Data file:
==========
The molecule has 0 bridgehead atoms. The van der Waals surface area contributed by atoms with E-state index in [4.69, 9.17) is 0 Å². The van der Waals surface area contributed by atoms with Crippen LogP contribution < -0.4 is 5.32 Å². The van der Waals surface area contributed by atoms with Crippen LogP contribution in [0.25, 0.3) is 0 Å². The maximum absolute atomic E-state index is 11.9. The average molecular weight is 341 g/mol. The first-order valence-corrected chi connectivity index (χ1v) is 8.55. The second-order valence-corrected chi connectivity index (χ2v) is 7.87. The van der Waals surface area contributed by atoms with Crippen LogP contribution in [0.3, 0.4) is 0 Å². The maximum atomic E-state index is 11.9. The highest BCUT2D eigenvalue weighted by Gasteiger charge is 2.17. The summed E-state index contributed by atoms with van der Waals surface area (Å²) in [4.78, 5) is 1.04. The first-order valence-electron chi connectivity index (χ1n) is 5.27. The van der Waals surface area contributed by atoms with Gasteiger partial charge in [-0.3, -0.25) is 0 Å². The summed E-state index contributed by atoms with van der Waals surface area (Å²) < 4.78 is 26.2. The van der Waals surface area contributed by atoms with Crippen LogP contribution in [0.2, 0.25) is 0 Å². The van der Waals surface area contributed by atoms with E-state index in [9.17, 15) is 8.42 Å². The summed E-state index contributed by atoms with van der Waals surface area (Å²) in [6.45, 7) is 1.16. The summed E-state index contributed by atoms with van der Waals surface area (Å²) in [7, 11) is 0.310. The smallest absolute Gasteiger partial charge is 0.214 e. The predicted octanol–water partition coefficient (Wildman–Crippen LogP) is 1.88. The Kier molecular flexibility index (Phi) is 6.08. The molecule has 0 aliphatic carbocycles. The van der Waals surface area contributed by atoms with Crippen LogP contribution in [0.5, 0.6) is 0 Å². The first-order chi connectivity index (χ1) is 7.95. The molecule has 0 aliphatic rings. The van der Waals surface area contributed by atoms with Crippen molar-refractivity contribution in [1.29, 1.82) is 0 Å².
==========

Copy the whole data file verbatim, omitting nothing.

The molecule has 0 bridgehead atoms. The van der Waals surface area contributed by atoms with E-state index in [4.69, 9.17) is 0 Å². The van der Waals surface area contributed by atoms with Crippen LogP contribution < -0.4 is 5.32 Å². The van der Waals surface area contributed by atoms with Crippen LogP contribution in [0.25, 0.3) is 0 Å². The maximum absolute atomic E-state index is 11.9. The average molecular weight is 341 g/mol. The first-order valence-corrected chi connectivity index (χ1v) is 8.55. The second-order valence-corrected chi connectivity index (χ2v) is 7.87. The van der Waals surface area contributed by atoms with Crippen LogP contribution in [0.3, 0.4) is 0 Å². The maximum atomic E-state index is 11.9. The highest BCUT2D eigenvalue weighted by Gasteiger charge is 2.17. The summed E-state index contributed by atoms with van der Waals surface area (Å²) in [4.78, 5) is 1.04. The first-order valence-electron chi connectivity index (χ1n) is 5.27. The van der Waals surface area contributed by atoms with Gasteiger partial charge in [-0.3, -0.25) is 0 Å². The summed E-state index contributed by atoms with van der Waals surface area (Å²) < 4.78 is 26.2. The van der Waals surface area contributed by atoms with Crippen LogP contribution in [0.2, 0.25) is 0 Å². The van der Waals surface area contributed by atoms with E-state index in [9.17, 15) is 8.42 Å². The summed E-state index contributed by atoms with van der Waals surface area (Å²) in [6.45, 7) is 1.16. The summed E-state index contributed by atoms with van der Waals surface area (Å²) in [7, 11) is 0.310. The smallest absolute Gasteiger partial charge is 0.214 e. The predicted octanol–water partition coefficient (Wildman–Crippen LogP) is 1.88. The Kier molecular flexibility index (Phi) is 6.08. The molecule has 0 aliphatic carbocycles. The van der Waals surface area contributed by atoms with Crippen LogP contribution in [0.5, 0.6) is 0 Å². The first-order chi connectivity index (χ1) is 7.95. The molecule has 0 aliphatic rings. The van der Waals surface area contributed by atoms with Crippen molar-refractivity contribution in [1.29, 1.82) is 0 Å².